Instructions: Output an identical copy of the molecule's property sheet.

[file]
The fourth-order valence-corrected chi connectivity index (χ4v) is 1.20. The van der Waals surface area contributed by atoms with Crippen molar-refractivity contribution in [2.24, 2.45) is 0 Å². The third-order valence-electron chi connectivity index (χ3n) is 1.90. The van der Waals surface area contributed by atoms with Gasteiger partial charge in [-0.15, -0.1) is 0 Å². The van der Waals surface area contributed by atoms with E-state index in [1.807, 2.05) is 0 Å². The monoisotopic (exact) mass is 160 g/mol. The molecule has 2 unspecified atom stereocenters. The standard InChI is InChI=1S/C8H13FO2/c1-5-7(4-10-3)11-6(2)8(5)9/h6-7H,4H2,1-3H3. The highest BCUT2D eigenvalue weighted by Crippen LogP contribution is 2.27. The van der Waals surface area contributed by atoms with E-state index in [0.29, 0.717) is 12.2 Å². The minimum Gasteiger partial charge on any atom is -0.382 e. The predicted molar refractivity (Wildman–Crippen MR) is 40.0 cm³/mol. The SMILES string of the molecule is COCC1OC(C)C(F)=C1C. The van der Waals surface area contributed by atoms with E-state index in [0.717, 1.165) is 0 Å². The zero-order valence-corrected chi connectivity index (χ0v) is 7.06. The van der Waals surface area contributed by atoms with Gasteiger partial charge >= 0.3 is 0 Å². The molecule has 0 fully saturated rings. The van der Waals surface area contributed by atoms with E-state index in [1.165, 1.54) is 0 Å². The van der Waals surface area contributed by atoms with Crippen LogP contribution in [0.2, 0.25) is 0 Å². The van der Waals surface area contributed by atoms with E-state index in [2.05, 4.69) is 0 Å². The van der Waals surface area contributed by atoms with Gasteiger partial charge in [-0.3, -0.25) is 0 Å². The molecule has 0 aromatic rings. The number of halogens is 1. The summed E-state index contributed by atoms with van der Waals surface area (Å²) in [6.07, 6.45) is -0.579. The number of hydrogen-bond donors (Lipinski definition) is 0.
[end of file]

The fourth-order valence-corrected chi connectivity index (χ4v) is 1.20. The van der Waals surface area contributed by atoms with Crippen molar-refractivity contribution in [2.24, 2.45) is 0 Å². The third-order valence-electron chi connectivity index (χ3n) is 1.90. The van der Waals surface area contributed by atoms with Gasteiger partial charge in [-0.15, -0.1) is 0 Å². The van der Waals surface area contributed by atoms with E-state index in [1.807, 2.05) is 0 Å². The monoisotopic (exact) mass is 160 g/mol. The molecule has 2 unspecified atom stereocenters. The standard InChI is InChI=1S/C8H13FO2/c1-5-7(4-10-3)11-6(2)8(5)9/h6-7H,4H2,1-3H3. The highest BCUT2D eigenvalue weighted by Crippen LogP contribution is 2.27. The van der Waals surface area contributed by atoms with E-state index in [0.29, 0.717) is 12.2 Å². The minimum Gasteiger partial charge on any atom is -0.382 e. The predicted molar refractivity (Wildman–Crippen MR) is 40.0 cm³/mol. The SMILES string of the molecule is COCC1OC(C)C(F)=C1C. The van der Waals surface area contributed by atoms with E-state index in [0.717, 1.165) is 0 Å². The zero-order valence-corrected chi connectivity index (χ0v) is 7.06. The van der Waals surface area contributed by atoms with Gasteiger partial charge >= 0.3 is 0 Å². The molecule has 0 fully saturated rings. The van der Waals surface area contributed by atoms with E-state index in [1.165, 1.54) is 0 Å². The van der Waals surface area contributed by atoms with Crippen LogP contribution in [0.2, 0.25) is 0 Å². The van der Waals surface area contributed by atoms with E-state index in [2.05, 4.69) is 0 Å². The van der Waals surface area contributed by atoms with Gasteiger partial charge in [-0.3, -0.25) is 0 Å². The molecule has 0 aromatic rings. The number of halogens is 1. The summed E-state index contributed by atoms with van der Waals surface area (Å²) in [6.07, 6.45) is -0.579. The number of hydrogen-bond donors (Lipinski definition) is 0.